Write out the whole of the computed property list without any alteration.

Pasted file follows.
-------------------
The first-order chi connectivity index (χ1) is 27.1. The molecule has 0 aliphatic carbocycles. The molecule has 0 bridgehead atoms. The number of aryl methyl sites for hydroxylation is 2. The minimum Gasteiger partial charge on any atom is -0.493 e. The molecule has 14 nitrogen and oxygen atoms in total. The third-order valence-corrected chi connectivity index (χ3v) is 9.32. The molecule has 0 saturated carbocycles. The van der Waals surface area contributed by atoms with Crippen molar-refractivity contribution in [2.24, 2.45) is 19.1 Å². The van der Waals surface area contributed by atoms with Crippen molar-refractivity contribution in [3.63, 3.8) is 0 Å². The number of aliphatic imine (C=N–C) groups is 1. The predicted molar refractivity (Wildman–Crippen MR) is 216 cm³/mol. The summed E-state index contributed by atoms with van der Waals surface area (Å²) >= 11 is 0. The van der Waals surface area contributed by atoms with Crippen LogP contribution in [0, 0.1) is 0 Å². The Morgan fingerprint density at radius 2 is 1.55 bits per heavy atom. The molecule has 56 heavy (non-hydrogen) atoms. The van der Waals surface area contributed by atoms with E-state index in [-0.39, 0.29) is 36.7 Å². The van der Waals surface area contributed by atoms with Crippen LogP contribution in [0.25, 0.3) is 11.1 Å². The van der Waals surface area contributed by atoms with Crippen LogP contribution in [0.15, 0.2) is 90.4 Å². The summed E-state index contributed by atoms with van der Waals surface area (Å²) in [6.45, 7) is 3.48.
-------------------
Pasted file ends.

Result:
The first-order chi connectivity index (χ1) is 27.1. The molecule has 0 aliphatic carbocycles. The molecule has 0 bridgehead atoms. The number of aryl methyl sites for hydroxylation is 2. The minimum Gasteiger partial charge on any atom is -0.493 e. The molecule has 14 nitrogen and oxygen atoms in total. The third-order valence-corrected chi connectivity index (χ3v) is 9.32. The molecule has 0 saturated carbocycles. The van der Waals surface area contributed by atoms with Crippen molar-refractivity contribution in [2.24, 2.45) is 19.1 Å². The van der Waals surface area contributed by atoms with Crippen molar-refractivity contribution in [3.63, 3.8) is 0 Å². The number of aliphatic imine (C=N–C) groups is 1. The predicted molar refractivity (Wildman–Crippen MR) is 216 cm³/mol. The summed E-state index contributed by atoms with van der Waals surface area (Å²) >= 11 is 0. The van der Waals surface area contributed by atoms with Crippen LogP contribution in [0, 0.1) is 0 Å². The Morgan fingerprint density at radius 2 is 1.55 bits per heavy atom. The molecule has 56 heavy (non-hydrogen) atoms. The van der Waals surface area contributed by atoms with E-state index in [-0.39, 0.29) is 36.7 Å². The van der Waals surface area contributed by atoms with Crippen LogP contribution in [0.25, 0.3) is 11.1 Å². The van der Waals surface area contributed by atoms with Crippen LogP contribution in [0.15, 0.2) is 90.4 Å². The summed E-state index contributed by atoms with van der Waals surface area (Å²) in [6.45, 7) is 3.48.